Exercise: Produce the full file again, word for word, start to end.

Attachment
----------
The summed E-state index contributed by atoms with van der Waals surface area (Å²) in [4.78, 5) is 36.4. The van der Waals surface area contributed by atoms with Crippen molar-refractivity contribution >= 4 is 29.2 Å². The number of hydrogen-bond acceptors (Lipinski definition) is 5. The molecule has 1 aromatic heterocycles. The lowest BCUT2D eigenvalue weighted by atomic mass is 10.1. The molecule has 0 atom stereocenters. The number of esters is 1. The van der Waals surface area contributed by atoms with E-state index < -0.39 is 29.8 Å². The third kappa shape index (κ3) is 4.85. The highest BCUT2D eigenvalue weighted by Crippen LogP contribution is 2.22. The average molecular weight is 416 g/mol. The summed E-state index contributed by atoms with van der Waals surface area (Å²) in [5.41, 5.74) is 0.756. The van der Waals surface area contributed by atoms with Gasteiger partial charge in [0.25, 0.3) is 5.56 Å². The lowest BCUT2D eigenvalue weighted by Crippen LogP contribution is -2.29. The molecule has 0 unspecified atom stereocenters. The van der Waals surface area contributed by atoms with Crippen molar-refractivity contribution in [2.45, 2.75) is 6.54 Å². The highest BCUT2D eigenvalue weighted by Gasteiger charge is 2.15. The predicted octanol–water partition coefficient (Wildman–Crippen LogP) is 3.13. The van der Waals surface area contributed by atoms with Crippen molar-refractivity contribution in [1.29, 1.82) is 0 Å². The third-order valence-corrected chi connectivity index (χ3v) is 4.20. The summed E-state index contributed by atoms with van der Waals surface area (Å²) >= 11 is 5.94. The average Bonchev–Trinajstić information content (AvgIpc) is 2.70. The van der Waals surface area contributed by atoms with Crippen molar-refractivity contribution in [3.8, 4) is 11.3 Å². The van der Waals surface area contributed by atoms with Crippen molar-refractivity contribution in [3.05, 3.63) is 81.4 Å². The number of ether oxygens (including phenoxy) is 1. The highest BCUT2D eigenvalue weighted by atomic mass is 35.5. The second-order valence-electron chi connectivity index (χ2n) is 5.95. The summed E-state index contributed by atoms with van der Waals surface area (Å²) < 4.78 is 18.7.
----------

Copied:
The summed E-state index contributed by atoms with van der Waals surface area (Å²) in [4.78, 5) is 36.4. The van der Waals surface area contributed by atoms with Crippen molar-refractivity contribution >= 4 is 29.2 Å². The number of hydrogen-bond acceptors (Lipinski definition) is 5. The molecule has 1 aromatic heterocycles. The lowest BCUT2D eigenvalue weighted by atomic mass is 10.1. The molecule has 0 atom stereocenters. The number of esters is 1. The van der Waals surface area contributed by atoms with E-state index < -0.39 is 29.8 Å². The third kappa shape index (κ3) is 4.85. The highest BCUT2D eigenvalue weighted by Crippen LogP contribution is 2.22. The average molecular weight is 416 g/mol. The summed E-state index contributed by atoms with van der Waals surface area (Å²) in [5.41, 5.74) is 0.756. The van der Waals surface area contributed by atoms with Gasteiger partial charge in [0.25, 0.3) is 5.56 Å². The lowest BCUT2D eigenvalue weighted by Crippen LogP contribution is -2.29. The molecule has 0 unspecified atom stereocenters. The van der Waals surface area contributed by atoms with Crippen molar-refractivity contribution in [2.45, 2.75) is 6.54 Å². The highest BCUT2D eigenvalue weighted by Gasteiger charge is 2.15. The predicted octanol–water partition coefficient (Wildman–Crippen LogP) is 3.13. The van der Waals surface area contributed by atoms with Crippen molar-refractivity contribution in [1.29, 1.82) is 0 Å². The third-order valence-corrected chi connectivity index (χ3v) is 4.20. The summed E-state index contributed by atoms with van der Waals surface area (Å²) >= 11 is 5.94. The average Bonchev–Trinajstić information content (AvgIpc) is 2.70. The van der Waals surface area contributed by atoms with Crippen molar-refractivity contribution in [3.8, 4) is 11.3 Å². The van der Waals surface area contributed by atoms with Crippen molar-refractivity contribution in [3.05, 3.63) is 81.4 Å². The number of ether oxygens (including phenoxy) is 1. The highest BCUT2D eigenvalue weighted by atomic mass is 35.5. The second-order valence-electron chi connectivity index (χ2n) is 5.95. The summed E-state index contributed by atoms with van der Waals surface area (Å²) < 4.78 is 18.7.